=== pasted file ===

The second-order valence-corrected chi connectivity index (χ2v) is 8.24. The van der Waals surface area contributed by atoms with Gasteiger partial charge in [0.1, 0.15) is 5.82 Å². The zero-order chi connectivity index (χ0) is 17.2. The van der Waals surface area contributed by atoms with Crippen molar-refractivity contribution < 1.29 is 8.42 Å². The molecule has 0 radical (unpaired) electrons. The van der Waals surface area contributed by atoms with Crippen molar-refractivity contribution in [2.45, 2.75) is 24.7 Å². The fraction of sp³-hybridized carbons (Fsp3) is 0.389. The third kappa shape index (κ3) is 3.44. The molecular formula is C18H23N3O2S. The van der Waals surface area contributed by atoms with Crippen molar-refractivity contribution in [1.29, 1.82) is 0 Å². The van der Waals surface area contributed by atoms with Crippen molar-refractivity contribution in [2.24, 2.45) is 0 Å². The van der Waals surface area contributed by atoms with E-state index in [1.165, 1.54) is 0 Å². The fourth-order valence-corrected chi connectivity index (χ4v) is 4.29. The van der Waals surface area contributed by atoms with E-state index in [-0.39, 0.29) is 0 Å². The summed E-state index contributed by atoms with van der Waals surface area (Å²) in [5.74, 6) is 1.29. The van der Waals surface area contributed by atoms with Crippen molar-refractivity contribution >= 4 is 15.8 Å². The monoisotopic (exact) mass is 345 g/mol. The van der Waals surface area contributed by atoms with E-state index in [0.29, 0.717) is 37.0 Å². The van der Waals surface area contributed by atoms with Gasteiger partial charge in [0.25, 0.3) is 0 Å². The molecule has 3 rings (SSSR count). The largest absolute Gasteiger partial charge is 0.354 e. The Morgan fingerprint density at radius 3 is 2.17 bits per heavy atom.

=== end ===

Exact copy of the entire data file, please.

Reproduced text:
The second-order valence-corrected chi connectivity index (χ2v) is 8.24. The van der Waals surface area contributed by atoms with Gasteiger partial charge in [0.1, 0.15) is 5.82 Å². The zero-order chi connectivity index (χ0) is 17.2. The van der Waals surface area contributed by atoms with Crippen molar-refractivity contribution < 1.29 is 8.42 Å². The molecule has 0 radical (unpaired) electrons. The van der Waals surface area contributed by atoms with Crippen molar-refractivity contribution in [2.45, 2.75) is 24.7 Å². The fraction of sp³-hybridized carbons (Fsp3) is 0.389. The third kappa shape index (κ3) is 3.44. The molecular formula is C18H23N3O2S. The van der Waals surface area contributed by atoms with Crippen molar-refractivity contribution in [1.29, 1.82) is 0 Å². The van der Waals surface area contributed by atoms with Crippen molar-refractivity contribution in [2.24, 2.45) is 0 Å². The van der Waals surface area contributed by atoms with E-state index in [1.165, 1.54) is 0 Å². The fourth-order valence-corrected chi connectivity index (χ4v) is 4.29. The van der Waals surface area contributed by atoms with E-state index in [-0.39, 0.29) is 0 Å². The summed E-state index contributed by atoms with van der Waals surface area (Å²) in [5.74, 6) is 1.29. The van der Waals surface area contributed by atoms with Crippen molar-refractivity contribution >= 4 is 15.8 Å². The monoisotopic (exact) mass is 345 g/mol. The van der Waals surface area contributed by atoms with E-state index in [0.29, 0.717) is 37.0 Å². The van der Waals surface area contributed by atoms with Gasteiger partial charge in [0.25, 0.3) is 0 Å². The molecule has 3 rings (SSSR count). The largest absolute Gasteiger partial charge is 0.354 e. The Morgan fingerprint density at radius 3 is 2.17 bits per heavy atom.